Correlates of the belt voice: a broader examination

Amy Lebowitz, R J Baken
Journal of Voice 2011, 25 (2): 159-65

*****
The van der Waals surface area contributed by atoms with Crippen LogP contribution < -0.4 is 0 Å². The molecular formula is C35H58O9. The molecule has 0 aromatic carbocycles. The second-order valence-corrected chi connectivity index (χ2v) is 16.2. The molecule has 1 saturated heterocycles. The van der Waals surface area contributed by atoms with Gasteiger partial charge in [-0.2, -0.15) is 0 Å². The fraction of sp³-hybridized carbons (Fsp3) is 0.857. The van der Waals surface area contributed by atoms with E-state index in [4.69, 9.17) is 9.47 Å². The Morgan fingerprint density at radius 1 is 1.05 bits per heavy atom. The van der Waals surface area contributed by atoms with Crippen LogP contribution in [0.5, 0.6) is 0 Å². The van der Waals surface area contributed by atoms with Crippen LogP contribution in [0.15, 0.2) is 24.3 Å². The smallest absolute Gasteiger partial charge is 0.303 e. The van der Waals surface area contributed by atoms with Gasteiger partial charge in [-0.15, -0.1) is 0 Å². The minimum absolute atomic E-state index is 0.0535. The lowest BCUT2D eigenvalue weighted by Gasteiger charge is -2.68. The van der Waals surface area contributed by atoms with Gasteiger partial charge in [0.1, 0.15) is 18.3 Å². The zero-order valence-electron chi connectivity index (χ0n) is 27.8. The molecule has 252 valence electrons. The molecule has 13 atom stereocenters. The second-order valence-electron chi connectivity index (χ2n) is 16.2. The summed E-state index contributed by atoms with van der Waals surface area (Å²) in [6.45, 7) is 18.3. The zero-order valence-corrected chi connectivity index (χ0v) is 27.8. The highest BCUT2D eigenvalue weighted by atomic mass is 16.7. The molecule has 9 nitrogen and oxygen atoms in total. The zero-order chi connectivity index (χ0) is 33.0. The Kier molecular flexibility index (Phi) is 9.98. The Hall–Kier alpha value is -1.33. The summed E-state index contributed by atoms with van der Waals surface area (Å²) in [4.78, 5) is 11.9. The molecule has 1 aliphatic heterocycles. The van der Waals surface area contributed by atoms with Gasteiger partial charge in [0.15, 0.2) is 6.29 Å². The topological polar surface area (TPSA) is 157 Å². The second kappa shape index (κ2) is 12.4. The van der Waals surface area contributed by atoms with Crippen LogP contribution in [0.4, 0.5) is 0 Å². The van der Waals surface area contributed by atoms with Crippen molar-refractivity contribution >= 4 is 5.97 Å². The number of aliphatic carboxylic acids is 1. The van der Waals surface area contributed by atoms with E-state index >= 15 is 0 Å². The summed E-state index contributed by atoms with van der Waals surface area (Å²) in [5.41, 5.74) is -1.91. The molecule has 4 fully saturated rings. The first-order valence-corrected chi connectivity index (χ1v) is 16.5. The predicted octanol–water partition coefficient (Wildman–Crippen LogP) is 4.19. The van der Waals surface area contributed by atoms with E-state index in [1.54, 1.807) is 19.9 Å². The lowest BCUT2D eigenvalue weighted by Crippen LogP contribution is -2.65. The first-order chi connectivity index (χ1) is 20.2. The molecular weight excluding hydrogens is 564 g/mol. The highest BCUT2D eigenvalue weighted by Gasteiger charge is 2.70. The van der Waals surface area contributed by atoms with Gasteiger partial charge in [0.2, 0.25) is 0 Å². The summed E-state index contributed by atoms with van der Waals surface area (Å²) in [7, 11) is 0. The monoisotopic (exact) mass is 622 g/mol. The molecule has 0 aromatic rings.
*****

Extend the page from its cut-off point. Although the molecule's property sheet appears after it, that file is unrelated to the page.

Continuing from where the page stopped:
The purpose of the present study was to further clarify a definition of belting in physiological and acoustic terms. Twenty professional female singers produced triads ascending by halftone steps from C₄ to C₅ and sang the last four measures of a popular Broadway ballad in both legit and belt styles. Vocal source differences between belt and legit singing modes were assessed with respect to closed quotient (CQ) and speed quotient (SQ) computed from the electroglottographic waveform during productions of /ma/ triads covering approximately one octave. Differences in supraglottal configuration were evaluated in terms of the ratio (dB) of the amplitudes of the first and second harmonics of /I/ sustained at the pitch A₅(b), as noted in the long-term average spectrum. CQ did not vary significantly as a function of the singing type. SQ, however, decreased monotonically in association with increasing pitch level in both legit and belt singing styles. Belt mode phonations had higher SQ's than those of legit mode phonations at the same pitch. A repeated-measures analysis of variance demonstrated that the data differences associated with both pitch level and with singing mode were significant beyond P < 0.01. Analysis of the relative magnitude of the first and second harmonics showed that the direction of the harmonic ratio varied between styles. In legit singing style, H₁ was always stronger than H₂, but this unidirectionality of amplitude was not characteristic of belt singing, for which the second harmonic had greater amplitude in 25% of the cases. Implications of these results are discussed with regard to a new definition of belting.


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